Auckland Council's net debt nears $8 billion

Author
Jonathan Underhill, SCOOP,
Section
Business,
Publish Date
Tuesday, 29 August 2017, 12:11PM
Auckland Council's debt rose 6.5 per cent to $7.97 billion as the city invested in transport and water infrastructure
Auckland Council's debt rose 6.5 per cent to $7.97 billion as the city invested in transport and water infrastructure

Auckland Council's debt rose 6.5 per cent to $7.97 billion as the city invested in transport and water infrastructure.

Net assets climbed 6.3 per cent to $35.8b, according to its preliminary unaudited accounts.

New Zealand's biggest city recorded an operating surplus before gains and losses of $340 million in the 12 months ended June 30, from $250mn a year earlier. Revenue from ordinary activities climbed 11 per cent to $4.1b.

Acting chief financial officer Matthew Walker says the city was keeping its finances within the parameters of its AA credit rating with Standard & Poor's while making the investments "required to address the growth challenges Auckland faces".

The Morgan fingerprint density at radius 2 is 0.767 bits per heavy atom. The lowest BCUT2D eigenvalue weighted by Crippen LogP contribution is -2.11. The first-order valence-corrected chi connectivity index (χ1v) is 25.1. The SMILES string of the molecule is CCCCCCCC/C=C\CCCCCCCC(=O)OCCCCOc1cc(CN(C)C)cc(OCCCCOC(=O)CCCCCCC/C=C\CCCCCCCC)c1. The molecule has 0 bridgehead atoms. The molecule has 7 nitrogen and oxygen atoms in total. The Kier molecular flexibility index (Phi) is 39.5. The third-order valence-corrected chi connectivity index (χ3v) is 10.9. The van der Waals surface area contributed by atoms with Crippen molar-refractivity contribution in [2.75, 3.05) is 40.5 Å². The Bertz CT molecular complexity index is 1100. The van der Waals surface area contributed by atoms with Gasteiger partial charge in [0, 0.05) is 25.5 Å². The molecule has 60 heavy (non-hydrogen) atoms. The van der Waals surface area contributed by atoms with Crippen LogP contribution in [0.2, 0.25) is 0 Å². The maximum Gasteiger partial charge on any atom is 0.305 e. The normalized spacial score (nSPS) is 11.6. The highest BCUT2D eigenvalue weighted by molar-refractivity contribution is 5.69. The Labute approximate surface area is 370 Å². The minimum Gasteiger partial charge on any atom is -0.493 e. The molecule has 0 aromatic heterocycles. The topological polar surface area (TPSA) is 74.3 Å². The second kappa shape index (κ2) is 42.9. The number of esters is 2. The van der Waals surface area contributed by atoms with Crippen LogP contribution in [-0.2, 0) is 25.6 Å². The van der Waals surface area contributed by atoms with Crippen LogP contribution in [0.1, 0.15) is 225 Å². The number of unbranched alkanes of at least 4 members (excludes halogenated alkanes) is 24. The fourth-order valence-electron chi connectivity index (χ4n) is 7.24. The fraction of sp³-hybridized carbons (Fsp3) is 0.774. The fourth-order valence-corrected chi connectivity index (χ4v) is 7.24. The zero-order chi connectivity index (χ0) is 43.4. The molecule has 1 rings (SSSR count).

"As a successful and increasingly global city, Auckland's population is growing rapidly," Mr Walker said in a statement.

That, he said, added to the demands on transport, water, and community infrastructure such as libraries and parks.

A joint report, released this month, from central government and Auckland Council into the city's transport needs identified a $5.9b funding shortfall over the next decade.

Total funding required for the decade was estimated to be $25.9b, of which $20b has already been committed to by central government ($13b) and Auckland Council ($7b).

An NZIER report on Auckland's congestion costs published this month found congestion probably wipes about $2b from annual Auckland gross domestic product and that decongestion could create a $1.3b annual economic benefit for the city.

The full audited accounts for 2017 are to be published in September.

Included in a media release were capital expenditure highlights which included $310 million spent on water and waste water infrastructure, $200m on parks, sports and community facilities, $430m of roading and $288m on public transport.

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